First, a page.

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EDITORIALS & OPINIONS OF THE WEEK:
(Mini Reads followed by Full news commentary)


FROM THE TRIBUNE

By Aldrin Cardona - REVOLUTIONS, WASTED
[Edsa, they said, was a successful revolution. It was not. Edsa, they said, was a revolution. It was not. That revolution started from way, way back. It started when the land tillers sought genuine land reform. That revolution started when labor first sought its rights. That revolution had been to many phases before Edsa came and went.
That revolution came into being when Marcos was yet president. It was only Marcos who lit the fuse for it to explode in 1986.]


FEBRUARY 24 -By Aldrin Cardona Thirty years, and I am that old! I was barely 16 when it happened. But at 15, I was (using the words of my grandfather) “overly politicized,” and he had to spank me in the cheek so I would not join the crowd that was starting to gather in Edsa at around this time of February 1986. I wore that red mark on my face like a badge of honor as I joined a couple of hundred thousand strangers gathered several stones throw away from Camps Crame and Aguinaldo. There was no way I could push myself nearer. I was so tired from the long walk. I was hungry and thirsty and had to save what remained of my allowance so I could still return home without being noticed that I was gone, for a while I thought then. When I got home, I waited two days more before the news sent me, my family, my classmates and the whole school into a big rejoice. Marcos had fled to Hawaii. Edsa, they said, was a successful revolution. It was not. Edsa, they said, was a revolution. It was not. That revolution started from way, way back. It started when the land tillers sought genuine land reform. That revolution started when labor first sought its rights. That revolution had been to many phases before Edsa came and went. That revolution came into being when Marcos was yet president. It was only Marcos who lit the fuse for it to explode in 1986. I started joining political rallies at 14. Like the many others of my generation, we thought Philippine politics was divided in the middle of Marcos and Ninoy Aquino. We were wrong. Demands for true change had started when labor rallied around Crisanto Evangelista and through the years when he had founded the Partido Komunista ng Pilipinas (ca. 1930). READ MORE...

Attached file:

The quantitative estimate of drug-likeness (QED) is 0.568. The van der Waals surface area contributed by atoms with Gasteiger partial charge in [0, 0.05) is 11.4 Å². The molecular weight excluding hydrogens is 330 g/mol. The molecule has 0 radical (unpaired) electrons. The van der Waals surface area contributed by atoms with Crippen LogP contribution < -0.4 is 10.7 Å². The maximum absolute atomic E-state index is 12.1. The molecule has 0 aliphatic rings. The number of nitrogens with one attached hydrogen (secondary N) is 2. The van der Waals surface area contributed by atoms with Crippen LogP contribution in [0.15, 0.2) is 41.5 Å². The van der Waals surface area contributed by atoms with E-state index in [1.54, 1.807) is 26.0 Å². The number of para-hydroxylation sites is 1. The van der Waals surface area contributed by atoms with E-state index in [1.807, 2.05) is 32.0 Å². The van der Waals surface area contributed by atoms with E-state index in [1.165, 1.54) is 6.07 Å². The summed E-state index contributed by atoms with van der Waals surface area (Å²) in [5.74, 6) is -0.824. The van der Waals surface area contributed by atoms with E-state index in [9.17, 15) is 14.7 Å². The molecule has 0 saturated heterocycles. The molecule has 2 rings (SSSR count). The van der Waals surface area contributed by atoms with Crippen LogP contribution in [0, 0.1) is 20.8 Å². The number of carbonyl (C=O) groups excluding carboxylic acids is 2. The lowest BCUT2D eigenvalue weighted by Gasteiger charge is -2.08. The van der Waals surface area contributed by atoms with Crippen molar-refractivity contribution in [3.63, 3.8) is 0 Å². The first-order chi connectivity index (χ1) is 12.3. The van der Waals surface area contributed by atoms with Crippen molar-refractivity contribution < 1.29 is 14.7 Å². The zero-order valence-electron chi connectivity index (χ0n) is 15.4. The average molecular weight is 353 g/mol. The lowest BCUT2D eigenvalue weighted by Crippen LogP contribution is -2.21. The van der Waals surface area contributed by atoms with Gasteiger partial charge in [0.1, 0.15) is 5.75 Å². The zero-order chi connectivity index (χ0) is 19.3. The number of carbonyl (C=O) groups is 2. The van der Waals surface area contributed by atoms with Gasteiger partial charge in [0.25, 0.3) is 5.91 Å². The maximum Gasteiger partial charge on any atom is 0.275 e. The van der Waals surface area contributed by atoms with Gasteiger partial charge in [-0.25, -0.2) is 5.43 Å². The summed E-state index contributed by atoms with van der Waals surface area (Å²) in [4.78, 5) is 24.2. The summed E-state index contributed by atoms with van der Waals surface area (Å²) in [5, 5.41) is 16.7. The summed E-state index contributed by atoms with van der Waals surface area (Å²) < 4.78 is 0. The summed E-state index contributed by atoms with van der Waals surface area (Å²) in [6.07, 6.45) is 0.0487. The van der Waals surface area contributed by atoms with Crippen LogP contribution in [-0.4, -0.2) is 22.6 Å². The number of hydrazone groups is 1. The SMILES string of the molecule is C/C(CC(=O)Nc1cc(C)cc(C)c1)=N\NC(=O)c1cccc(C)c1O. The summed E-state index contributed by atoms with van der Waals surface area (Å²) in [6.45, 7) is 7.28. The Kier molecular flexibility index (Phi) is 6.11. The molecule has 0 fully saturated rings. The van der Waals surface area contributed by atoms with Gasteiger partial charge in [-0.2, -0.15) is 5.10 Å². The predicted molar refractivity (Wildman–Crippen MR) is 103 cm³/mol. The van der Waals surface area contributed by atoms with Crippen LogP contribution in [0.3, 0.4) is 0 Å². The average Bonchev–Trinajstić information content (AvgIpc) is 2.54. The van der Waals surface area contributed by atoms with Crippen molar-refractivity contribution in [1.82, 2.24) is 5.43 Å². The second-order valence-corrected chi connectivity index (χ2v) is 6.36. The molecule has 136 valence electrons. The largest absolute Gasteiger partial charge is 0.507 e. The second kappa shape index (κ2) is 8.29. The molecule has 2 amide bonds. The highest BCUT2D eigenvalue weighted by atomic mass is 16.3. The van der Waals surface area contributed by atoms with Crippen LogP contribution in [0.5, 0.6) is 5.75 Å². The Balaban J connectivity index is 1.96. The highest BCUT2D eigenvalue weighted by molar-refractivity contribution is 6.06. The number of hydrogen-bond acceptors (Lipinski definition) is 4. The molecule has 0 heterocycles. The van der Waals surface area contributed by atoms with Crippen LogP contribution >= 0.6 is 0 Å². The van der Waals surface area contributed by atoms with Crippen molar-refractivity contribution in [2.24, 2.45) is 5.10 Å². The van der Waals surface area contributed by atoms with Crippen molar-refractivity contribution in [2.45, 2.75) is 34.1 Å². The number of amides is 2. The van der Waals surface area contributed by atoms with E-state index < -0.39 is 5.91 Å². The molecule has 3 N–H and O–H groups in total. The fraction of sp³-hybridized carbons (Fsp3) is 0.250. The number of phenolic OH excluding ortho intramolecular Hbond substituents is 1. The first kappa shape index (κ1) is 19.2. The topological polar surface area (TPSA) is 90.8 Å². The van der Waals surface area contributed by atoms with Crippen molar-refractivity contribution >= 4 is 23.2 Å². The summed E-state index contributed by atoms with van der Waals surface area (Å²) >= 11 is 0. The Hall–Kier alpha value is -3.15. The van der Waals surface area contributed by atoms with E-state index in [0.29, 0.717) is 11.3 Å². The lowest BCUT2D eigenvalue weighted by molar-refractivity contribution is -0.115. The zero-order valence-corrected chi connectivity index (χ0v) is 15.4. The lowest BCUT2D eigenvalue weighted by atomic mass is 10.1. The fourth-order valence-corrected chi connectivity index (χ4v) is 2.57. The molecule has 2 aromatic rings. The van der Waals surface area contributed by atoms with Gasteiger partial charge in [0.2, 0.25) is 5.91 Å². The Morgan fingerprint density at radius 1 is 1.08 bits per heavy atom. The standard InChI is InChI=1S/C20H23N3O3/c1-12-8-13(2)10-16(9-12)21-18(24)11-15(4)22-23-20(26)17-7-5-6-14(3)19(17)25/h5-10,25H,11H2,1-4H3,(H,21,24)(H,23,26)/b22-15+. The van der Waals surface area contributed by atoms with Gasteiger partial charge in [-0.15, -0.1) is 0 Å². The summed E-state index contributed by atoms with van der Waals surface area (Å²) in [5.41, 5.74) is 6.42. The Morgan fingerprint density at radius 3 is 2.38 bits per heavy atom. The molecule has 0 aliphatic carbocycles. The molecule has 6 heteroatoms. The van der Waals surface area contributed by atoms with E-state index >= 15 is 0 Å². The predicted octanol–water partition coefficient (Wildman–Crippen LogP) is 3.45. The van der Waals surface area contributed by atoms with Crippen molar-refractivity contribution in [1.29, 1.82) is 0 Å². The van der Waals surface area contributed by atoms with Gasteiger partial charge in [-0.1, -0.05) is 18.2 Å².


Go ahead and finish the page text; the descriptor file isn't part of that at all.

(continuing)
ALSO: ‘Gordon seeks to plug LP’s cheating loophole’